How can I make more money as a freelancer?
- Offer complementary services
- Increase your volume
- Create a resell program
- Raise your prices
- Bill extra for top services
There are two primary ways creative agencies and freelancers typically boost their profits. First, you can acquire more clients.
While this is a reliable method, it has plenty of drawbacks. Finding new customers usually takes time and effort, which significantly cuts into your bottom line. New client relationships are also notoriously tricky. You must set proper expectations, identify potential obstacles so you can avoid them, and figure out their preferred communication and work styles—all within a short period of time.
The second option is often far preferable. Rather than expanding your customer base, grow the lucrativeness of every agreement. In other words, sell more to each client.
Wondering how to do so? Read on for five creative ways to make every contract more profitable.
1. Offer Complementary Services
Providing multiple products or services to your customer is a win-win. Obviously, you benefit by making more money. But they benefit too; centralizing their purchases means they have to deal with one less agency or freelancer, meaning they’ll save precious hours and energy.
If you know a client uses a different vendor for a product or service you offer, ask, “If you could change something about your current [purchase or supplier], what would it be?”
This question gives you the chance to probe for areas of dissatisfaction or potential improvement.
Consider offering “add-on” discounts. For example, suppose you design social media ads for a client. You might give them a 30% discount on banner ads to incentivize them to switch this project to your firm.
2. Increase Your Volume
If your clients love your work, they’ll probably be happy to receive more of it. People typically form agreements before they’re truly confident about the quality of what you’ll produce—once they’re familiar with your output, revisit the contract. Incorporate the ROI of your product to remind them why more = better.
To give you an idea, imagine you send a client two infographics per month. You’d say, “Telehealth generates approximately 200 leads from every infographic. What if we experimented with an infographic each week? You may double your monthly leads.”
3. Create a Resell Program
Your customers are the perfect people to resell your work. After all, they’re well-versed in your work and can speak confidently about your professionalism, work ethic, and reliability.
Plus, a major portion of their network probably has the same needs as they do. Their network is a great source of future clients.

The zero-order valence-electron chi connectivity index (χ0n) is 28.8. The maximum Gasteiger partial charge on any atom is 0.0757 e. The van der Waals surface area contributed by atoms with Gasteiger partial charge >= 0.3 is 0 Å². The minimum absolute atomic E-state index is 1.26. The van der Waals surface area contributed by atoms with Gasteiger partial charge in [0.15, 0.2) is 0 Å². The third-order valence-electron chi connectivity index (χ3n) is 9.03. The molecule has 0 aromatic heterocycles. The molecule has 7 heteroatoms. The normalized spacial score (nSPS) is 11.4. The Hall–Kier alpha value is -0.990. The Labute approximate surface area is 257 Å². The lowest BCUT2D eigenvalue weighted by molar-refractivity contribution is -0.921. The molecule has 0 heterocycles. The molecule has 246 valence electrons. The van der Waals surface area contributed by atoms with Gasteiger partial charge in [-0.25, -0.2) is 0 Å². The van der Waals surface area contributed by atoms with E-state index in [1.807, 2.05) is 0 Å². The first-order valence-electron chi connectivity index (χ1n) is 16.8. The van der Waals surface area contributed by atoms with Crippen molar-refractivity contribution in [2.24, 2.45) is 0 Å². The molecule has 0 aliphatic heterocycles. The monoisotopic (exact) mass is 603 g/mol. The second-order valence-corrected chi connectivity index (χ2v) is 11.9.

Of course, you still need to give customers an incentive for helping you expand. If *their* audience relies on a product or service like the one you offer, consider asking them to resell yours for you.
For instance, say you’re an SEO specialist. One of the agencies that hires you for SEO work primarily sells to SMBs who need help optimizing their websites for search. You could ask the agency if they wanted to add SEO help to their roster of services. In exchange, you’ll give them a 20% cut of all the new agreements you sign.
Even if you don’t share a market with your clients, they can still be a valuable referral source. Describe the type of business you’re looking for—i.e., high-end restaurants and bars less than six months old—then ask if they know anyone who fits the bill. Offer to pass along a set amount every time they successfully connect you, or alternatively, 10% of the first purchase.
4. Raise Your Prices
Raising your rates generates extra income without a corresponding increase in work. Who doesn’t like that?
Understandably, most people find the idea of asking their clients for more money pretty nerve-wracking. They also suspect their request will be denied.
And it will be—unless it’s proposed in the right way, under the right conditions.
The right way means explaining why your service or product has become more valuable since you originally gave them a quote. The right conditions means your service or product actually *has* become more valuable, which means you can’t pull a fast one on your client and increase your prices one month after you signed a contract. Although the appropriate time to ask for more varies depending on the industry, your relationship with your client, and the nature of your service or product, it’s generally a good idea to wait five months at the minimum.
Also keep in mind you shouldn’t increase the original price by more than 30%. If you currently charge $500 per landing page, don’t go higher than $650.
When it comes to the request itself, here’s a good template to follow:
“I’ve really enjoyed working with you these past X months. Since we started, I’ve [acquired A specific skills, become experienced with B, achieved C impressive results for client’s business]. With that in mind, would you be open to a new rate of Y?”
5. Bill Extra for Top Service
Many clients will happily pay more for peace of mind or a speedier turnaround on assignments. Give your customers the option of priority support and/or shorter deadlines.
To illustrate, assume you build ecommerce sites. Your regular contract includes a set amount of maintenance work; however, it doesn’t include any provisions for emergencies. You ask your biggest client, “Would you be interested in priority support? For $X a month, I’ll respond to any issue reports within eight hours—so you won’t have to worry about losing valuable income while your website has problems or isn’t accessible.”
If this add-on isn’t applicable to you, offer rush deadlines for an additional fee. Maybe you normally send work to your client a week after you receive the project brief, but for $100 more, you’ll do it in three days.